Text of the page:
At this rate, 2016 as well as 2015 may be out of the picture for an interest rate hike.
Faced with deteriorating economic data and a growing chasm among Federal Reserve officials, traders now aren't pricing in the first rate hike until April 2016, according to Chicago Mercantile Exchange data.
Until the latest round of disappointing economic news Wednesday, traders had been holding out hopes for a March move.
However, signs of a slowdown are increasing.
Retail sales missed economists' expectations in September while the August numbers were revised to flat. The producer price index declined by 0.5 percent, again far more than expected, as the market awaits Thursday's consumer price index release. The August CPI showed three-fourths of the country in outright deflation.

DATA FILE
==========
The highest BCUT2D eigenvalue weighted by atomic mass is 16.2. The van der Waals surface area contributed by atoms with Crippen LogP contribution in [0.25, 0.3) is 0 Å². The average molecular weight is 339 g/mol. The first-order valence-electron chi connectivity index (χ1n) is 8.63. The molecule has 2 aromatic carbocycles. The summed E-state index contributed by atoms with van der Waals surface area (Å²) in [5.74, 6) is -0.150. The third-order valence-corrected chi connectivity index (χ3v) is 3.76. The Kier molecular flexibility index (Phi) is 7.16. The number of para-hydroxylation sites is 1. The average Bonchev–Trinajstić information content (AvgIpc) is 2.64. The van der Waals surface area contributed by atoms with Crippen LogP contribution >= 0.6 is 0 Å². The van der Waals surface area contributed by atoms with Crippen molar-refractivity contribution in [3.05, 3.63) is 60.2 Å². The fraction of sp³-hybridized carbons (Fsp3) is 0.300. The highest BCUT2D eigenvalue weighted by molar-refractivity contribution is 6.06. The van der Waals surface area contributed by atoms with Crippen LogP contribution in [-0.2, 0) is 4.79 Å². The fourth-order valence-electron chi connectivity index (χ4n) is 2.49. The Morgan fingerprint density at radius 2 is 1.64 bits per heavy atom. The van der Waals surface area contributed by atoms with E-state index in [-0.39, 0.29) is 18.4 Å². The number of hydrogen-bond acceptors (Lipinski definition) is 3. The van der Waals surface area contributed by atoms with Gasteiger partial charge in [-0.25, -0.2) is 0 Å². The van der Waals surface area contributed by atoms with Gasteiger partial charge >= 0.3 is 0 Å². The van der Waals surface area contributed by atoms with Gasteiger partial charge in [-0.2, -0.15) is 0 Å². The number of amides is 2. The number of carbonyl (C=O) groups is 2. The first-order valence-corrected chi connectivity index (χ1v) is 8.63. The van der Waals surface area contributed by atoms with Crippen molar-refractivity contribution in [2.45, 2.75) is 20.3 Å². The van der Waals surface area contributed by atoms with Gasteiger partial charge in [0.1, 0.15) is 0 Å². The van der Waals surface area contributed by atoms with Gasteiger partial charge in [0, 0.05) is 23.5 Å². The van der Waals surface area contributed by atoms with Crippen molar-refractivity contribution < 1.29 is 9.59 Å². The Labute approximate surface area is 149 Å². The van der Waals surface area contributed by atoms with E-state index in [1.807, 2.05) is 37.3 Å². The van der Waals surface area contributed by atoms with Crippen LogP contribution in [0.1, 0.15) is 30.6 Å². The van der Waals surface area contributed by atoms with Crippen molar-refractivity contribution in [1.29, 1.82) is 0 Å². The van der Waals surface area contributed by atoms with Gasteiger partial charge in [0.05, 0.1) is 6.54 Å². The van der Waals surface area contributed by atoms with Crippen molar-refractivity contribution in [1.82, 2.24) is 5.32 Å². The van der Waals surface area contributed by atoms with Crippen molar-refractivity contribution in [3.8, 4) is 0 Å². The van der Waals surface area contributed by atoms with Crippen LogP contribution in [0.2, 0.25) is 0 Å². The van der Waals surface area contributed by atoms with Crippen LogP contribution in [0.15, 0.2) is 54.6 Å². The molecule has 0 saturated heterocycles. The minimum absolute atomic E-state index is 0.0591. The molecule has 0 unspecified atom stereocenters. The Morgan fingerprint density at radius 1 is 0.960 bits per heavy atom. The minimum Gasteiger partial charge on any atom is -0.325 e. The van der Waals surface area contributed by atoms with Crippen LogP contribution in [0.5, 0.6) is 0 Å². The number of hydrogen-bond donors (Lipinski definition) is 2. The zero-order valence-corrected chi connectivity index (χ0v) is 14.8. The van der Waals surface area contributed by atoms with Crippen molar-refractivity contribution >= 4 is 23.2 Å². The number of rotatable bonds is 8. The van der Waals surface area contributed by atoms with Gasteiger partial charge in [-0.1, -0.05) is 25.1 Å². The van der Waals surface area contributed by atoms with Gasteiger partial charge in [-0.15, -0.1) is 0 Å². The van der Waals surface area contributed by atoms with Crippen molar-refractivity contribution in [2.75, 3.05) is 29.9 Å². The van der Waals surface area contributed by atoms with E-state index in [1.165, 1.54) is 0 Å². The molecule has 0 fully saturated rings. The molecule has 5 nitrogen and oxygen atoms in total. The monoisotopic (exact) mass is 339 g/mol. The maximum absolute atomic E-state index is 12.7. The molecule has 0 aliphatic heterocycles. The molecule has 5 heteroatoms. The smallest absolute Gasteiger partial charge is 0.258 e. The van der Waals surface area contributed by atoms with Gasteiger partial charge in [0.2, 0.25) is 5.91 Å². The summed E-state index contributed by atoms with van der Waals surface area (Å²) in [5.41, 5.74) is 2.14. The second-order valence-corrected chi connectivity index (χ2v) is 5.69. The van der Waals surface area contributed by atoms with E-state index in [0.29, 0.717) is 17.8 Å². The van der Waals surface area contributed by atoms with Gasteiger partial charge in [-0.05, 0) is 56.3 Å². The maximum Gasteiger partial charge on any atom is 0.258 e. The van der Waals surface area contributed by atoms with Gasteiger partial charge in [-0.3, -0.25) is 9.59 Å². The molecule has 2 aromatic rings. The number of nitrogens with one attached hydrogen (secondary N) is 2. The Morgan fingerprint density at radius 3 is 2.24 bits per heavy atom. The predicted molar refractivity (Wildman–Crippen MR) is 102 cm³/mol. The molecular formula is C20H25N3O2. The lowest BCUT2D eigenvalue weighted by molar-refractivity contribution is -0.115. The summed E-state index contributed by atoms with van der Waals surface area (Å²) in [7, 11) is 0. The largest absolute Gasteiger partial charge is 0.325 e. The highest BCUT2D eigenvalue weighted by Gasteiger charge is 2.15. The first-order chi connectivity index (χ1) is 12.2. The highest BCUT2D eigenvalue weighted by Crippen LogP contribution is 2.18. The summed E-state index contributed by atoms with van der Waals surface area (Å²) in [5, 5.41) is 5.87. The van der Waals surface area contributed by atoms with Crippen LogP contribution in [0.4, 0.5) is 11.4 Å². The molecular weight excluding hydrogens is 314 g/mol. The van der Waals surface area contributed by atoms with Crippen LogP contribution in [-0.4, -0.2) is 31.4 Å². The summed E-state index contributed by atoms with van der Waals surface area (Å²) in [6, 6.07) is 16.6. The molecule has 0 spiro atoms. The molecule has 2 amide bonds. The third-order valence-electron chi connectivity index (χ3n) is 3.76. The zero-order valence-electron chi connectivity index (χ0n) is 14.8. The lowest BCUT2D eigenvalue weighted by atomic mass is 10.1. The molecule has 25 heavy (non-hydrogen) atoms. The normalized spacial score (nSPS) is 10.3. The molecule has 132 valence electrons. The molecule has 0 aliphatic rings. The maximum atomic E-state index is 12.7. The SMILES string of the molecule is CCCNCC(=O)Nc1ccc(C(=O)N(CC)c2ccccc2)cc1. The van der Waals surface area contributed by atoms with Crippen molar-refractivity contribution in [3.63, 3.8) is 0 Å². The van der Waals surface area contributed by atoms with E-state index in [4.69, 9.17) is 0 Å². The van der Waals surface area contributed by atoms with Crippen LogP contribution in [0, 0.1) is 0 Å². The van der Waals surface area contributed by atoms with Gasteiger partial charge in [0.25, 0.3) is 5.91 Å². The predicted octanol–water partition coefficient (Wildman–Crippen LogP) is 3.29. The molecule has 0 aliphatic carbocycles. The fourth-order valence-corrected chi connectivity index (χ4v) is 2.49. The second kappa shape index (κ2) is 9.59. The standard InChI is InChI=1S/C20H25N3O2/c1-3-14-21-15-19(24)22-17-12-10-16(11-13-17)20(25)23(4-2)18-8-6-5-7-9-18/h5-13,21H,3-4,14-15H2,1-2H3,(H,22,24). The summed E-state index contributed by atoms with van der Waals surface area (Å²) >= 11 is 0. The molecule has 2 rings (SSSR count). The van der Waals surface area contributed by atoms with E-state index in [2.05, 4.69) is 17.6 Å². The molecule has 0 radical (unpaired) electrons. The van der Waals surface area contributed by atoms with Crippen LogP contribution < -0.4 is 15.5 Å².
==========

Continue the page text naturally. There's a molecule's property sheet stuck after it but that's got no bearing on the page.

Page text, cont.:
April is no lock, either, for an increase. Traders are pricing in just a 51 percent chance of a move then, with June considered a better bet at 62 percent. March's chances fell to 47 percent, while 2015 has been all but ruled out on the futures market, with October holding just a 5 percent chance and December at 27 percent.
While Chair Janet Yellen and other doves on the Federal Open Market Committee have made statements recently expressing confidence in a 2015 hike, divisions are growing. Fed governors Lael Brainard and. Daniel Tarullo both said this week the FOMC should wait until 2016.
The Fed's most recent read on the economy, called the Beige Book , was released Wednesday and said growth generally was only "moderate" across its 12 districts.
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